Non-Player Races (NPR)

The first two options allow the creation of non-player races at game start. These races are created at a comparable population and therefore industrial and tech level to the player (depending on the Difficulty Modifier). The third option lets the player specify whether the races generated when a new system is created will be NPRs or visible to the spacemaster and therefore modifiable by the player.

Leave the number of computer-controlled Empires (NPRs) as 1 and leave the two checkboxes in the section checked. One NPR is plenty for a starting game as new ones will be generated as the game progresses and new systems are found. An NPR is an Empire much like your own. It will be exploring the galaxy, encountering and fighting Precursors, setting up new colonies and improving its industry. When you finally encounter an NPR it may turn out to be friendly, depending on how diplomacy progresses, or it may be an implacable foe. Or it may change from one to the other at some point.

Optional Simplifications

  • No Overhauls Ships will not require maintenance failures and will not require overhauls. See Ship Maintenance.
  • Jump Gates on all Jump Points When using this option, all jump points will have Jump Gates, which means that jump ships are unnecessary and all ships will be able to transit all jump points.


These are "realism" options for dealing with our space and ground force officers.

  • Realistic Commanders Promotions: This option will allow Aurora to look after the promotions within your officers corps, basing them on skills, medals, and time in grade.
  • Commander Political Bonuses: When using realistic promotions officers are promoted based on their skill. If this option is in use, those skills include a 'political bonus' which has no other use. This simulates the rise of those officers who rely on political connections rather than ability.

Leave Realistic Commander Promotions on as it is one thing less to worry about and it does provide a good flavour to the Commander system. Turn off the Political Bonuses option as it adds an unnecessary complication for new players.

Inexperienced Fleets

Inexperienced Fleet Penalty requires that task forces and ships spend time training to work together or there maybe shaky formation keeping and a delay in responding to orders.

Its recommended to leave it on. You can turn it off later if you wish but the need to institute fleet training exercises adds a good degree of realism to the game. If you are a beginner then you should probably turn this off until you are ready to play a longer game. If you leave it on, you will need to train a fleet together for some time to get coordinated fire, and maneuver. This is very important for missile combat.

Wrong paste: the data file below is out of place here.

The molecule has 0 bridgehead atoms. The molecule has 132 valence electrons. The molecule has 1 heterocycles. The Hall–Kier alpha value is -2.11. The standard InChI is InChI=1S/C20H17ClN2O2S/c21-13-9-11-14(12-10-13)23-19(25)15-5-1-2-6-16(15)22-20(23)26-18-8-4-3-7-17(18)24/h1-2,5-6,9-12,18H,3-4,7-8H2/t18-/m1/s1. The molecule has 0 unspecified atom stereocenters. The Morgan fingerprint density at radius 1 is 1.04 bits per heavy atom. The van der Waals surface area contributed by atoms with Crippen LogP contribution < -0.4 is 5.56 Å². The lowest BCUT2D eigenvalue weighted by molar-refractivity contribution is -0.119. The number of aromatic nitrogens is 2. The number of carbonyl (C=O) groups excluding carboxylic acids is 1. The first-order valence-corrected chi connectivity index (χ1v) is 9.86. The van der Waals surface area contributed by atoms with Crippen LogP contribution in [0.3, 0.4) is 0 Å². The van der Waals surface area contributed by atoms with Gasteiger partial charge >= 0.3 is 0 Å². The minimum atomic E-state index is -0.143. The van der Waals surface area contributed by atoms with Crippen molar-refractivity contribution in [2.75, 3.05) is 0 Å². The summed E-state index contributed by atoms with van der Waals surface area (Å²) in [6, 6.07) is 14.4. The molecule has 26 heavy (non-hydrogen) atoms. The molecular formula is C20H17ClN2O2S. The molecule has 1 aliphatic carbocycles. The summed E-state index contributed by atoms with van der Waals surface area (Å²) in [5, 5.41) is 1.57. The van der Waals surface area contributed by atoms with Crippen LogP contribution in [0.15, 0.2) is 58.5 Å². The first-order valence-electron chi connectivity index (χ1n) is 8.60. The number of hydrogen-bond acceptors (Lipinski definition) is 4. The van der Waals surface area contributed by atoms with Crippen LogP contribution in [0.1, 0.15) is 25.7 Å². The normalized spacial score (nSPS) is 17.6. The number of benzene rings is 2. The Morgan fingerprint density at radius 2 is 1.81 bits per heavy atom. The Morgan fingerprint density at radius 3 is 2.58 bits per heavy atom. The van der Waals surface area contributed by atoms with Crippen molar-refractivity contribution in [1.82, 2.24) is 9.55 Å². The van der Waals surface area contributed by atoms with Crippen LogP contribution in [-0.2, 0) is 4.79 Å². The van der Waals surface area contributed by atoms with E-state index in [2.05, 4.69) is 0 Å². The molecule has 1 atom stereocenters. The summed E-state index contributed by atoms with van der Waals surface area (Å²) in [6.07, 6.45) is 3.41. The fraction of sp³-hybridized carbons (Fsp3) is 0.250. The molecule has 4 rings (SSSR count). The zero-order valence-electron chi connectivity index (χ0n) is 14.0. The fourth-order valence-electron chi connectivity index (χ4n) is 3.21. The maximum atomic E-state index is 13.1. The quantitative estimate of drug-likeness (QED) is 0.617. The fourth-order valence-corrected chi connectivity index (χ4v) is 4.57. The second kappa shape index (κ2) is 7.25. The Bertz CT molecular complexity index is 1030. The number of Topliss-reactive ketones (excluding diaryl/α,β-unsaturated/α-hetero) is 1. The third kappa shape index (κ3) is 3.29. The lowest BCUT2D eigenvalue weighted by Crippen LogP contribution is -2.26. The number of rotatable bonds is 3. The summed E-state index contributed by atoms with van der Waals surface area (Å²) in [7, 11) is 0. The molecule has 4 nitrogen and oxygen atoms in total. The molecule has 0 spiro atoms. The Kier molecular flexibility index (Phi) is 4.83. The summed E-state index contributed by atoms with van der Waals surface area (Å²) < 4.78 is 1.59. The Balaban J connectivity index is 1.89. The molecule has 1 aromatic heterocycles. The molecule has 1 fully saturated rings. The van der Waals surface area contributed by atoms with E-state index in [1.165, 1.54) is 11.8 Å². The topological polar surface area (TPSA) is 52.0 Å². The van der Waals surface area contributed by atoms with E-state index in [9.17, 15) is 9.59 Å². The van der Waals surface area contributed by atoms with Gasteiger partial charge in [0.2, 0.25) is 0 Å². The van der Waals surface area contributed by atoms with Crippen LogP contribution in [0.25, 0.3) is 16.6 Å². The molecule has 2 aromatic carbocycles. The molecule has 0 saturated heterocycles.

Known Star Systems

Known Star Systems (formerly named "Real Stars") uses a gigantic database of real stars to generate the galactic map. This includes star names, spectral types, and the orbital distances of the constituent stellar bodies. Planets and other bodies are randomly generated based on the spectral type. [jump point|Jump Points]] links to other systems are loosely based on real world star positions.

Set on by default, which takes care of system naming and adds some familiarity to the universe. Set it off adds a bit of randomness and special system types like Nebulaes and Black Holes.

Orbital Motion

See Galaxy to learn about Orbital Motion. Having all planets, moons and asteroids rotate around the sun consumes some CPU power in larger galaxies. It is recommended to leave it on. If you have a modern PC, you can turn on Orbital Motion for Asteroids as well.

  • Orbital Motion for Planets and Moons: Check this box if you want Planets to orbit their stars and moons to orbit planets.
  • Orbital Motion for Asteroids: Check this box if you want Asteroids to orbit their parent stars.

Same System Truce

The minimum time in years fo which NPRs will maintain a truce against a race who share the same system capital.

Generate Non-TN races

Ticking this box will create a game where all NPRs stays non-TN forever.

No Overhauls

NPRs activate Non-NPRs

Create Game

Aha - the Moment of Truth! When you are ready click Create Game. This will take a minute or two and there will be a couple of popup messages. When all that is complete you will be back at the Game Details window with your new game selected. Press Enter to select the game and you will be at the main menu bar. Press F3 for the System Map.